Unit 4 sentencing and punishment
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Unit 4: Sentencing and Punishment. Standard 13: Students can construct an essay answering the following question: Which is the more important reason for punishment? Suffering for the guilty or the prevention of crime?

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Unit 4: Sentencing and Punishment

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Unit 4 sentencing and punishment

Unit 4: Sentencing and Punishment

Standard 13: Students can construct an essay answering the following question: Which is the more important reason for punishment? Suffering for the guilty or the prevention of crime?

Standard 14: Students can describe the purposes and process of sentencing and corrections.


Lt 14 1 purposes of punishment

LT 14.1 Purposes of Punishment

I can infer which purpose of punishment applies to a specific scenario.


Purposes of punishment

Purposes of Punishment

  • 1. Retribution

  • 2. Deterrence

  • 3. Incapacitation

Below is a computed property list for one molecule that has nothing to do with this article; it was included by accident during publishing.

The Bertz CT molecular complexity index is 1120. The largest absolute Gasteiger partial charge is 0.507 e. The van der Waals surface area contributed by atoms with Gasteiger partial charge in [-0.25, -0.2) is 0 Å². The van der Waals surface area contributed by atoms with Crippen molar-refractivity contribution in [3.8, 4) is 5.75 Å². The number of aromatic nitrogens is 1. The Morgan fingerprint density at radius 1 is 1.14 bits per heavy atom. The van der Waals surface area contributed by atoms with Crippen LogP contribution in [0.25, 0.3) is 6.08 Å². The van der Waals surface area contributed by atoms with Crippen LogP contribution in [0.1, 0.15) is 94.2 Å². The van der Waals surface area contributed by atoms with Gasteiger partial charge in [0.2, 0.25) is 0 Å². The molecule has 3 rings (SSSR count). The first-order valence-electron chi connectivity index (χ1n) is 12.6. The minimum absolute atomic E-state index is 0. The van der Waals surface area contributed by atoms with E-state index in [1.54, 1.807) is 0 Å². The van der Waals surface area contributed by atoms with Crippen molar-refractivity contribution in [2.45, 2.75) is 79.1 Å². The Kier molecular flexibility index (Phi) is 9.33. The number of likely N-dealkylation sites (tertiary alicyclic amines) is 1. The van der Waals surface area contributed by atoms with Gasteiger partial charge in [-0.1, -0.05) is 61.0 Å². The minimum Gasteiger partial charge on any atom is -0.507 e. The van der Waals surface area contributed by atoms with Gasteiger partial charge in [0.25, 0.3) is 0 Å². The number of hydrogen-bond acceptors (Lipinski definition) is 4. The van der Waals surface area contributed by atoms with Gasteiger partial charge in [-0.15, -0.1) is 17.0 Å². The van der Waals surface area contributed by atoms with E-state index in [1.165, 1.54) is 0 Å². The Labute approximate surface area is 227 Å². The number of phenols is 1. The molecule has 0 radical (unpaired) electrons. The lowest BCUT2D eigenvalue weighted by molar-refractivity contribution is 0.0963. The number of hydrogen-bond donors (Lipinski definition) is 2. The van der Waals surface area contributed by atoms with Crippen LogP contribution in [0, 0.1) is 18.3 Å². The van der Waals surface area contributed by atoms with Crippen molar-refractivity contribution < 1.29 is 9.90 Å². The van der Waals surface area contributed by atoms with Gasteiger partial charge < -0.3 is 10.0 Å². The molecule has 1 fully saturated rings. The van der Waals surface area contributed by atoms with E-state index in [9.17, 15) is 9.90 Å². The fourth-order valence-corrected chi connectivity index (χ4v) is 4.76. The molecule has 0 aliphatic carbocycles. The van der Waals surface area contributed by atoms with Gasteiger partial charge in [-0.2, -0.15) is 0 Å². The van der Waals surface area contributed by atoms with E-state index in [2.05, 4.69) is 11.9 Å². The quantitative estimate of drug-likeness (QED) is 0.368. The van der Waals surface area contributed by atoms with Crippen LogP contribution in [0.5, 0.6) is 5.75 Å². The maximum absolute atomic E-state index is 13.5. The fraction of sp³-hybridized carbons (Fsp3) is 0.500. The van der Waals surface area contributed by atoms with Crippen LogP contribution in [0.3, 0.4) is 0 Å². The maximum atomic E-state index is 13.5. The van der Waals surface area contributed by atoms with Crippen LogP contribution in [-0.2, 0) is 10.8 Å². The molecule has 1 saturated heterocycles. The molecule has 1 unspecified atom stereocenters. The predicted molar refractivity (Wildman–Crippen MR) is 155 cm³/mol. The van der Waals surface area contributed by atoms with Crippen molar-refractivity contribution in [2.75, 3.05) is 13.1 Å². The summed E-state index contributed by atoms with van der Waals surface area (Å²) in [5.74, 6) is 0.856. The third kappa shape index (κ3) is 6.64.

• 4. Rehabilitation


Retribution

Retribution

  • Punishment fits the crime

  • Because the person “deserves it”

  • Satisfies needs of victims and society

  • Children and mentally handicapped are not responsible for criminal action

  • Example: Death Penalty


Deterrence

Deterrence

  • Punishment prevents future crime

  • Sets example for other criminals

  • Discourages the convicted from committing more crimes

  • Problem: Low percentage of crimes result in sentencing


Incapacitation

Incapacitation

  • Incarceration ensures criminals are not a danger to society

  • Example: Life sentence

  • Problems:

    • Overcrowding in prisons

    • Criminals may continue activities after release


Rehabilitation

Rehabilitation

  • Criminals are removed from destructive environment and treated

  • Drug/Alcohol programs

  • Prison chaplains

  • Prison counseling

  • Alternative sentences (rehab, community service)


Lt 14 2 sentencing time

LT 14.2 Sentencing Time

I can monitor for meaning as I look at examples of criminals who may not serve their full sentence term and I can question whether or not this is a problem.


Sentencing time

Sentencing Time

  • Indeterminate Sentencing: judge sets min and max sentence, parole board reviews after min is reached.

    • AKA: Judicial Discretion

  • Determinate Sentencing: term is predetermined and convict serves all of it minus “good time”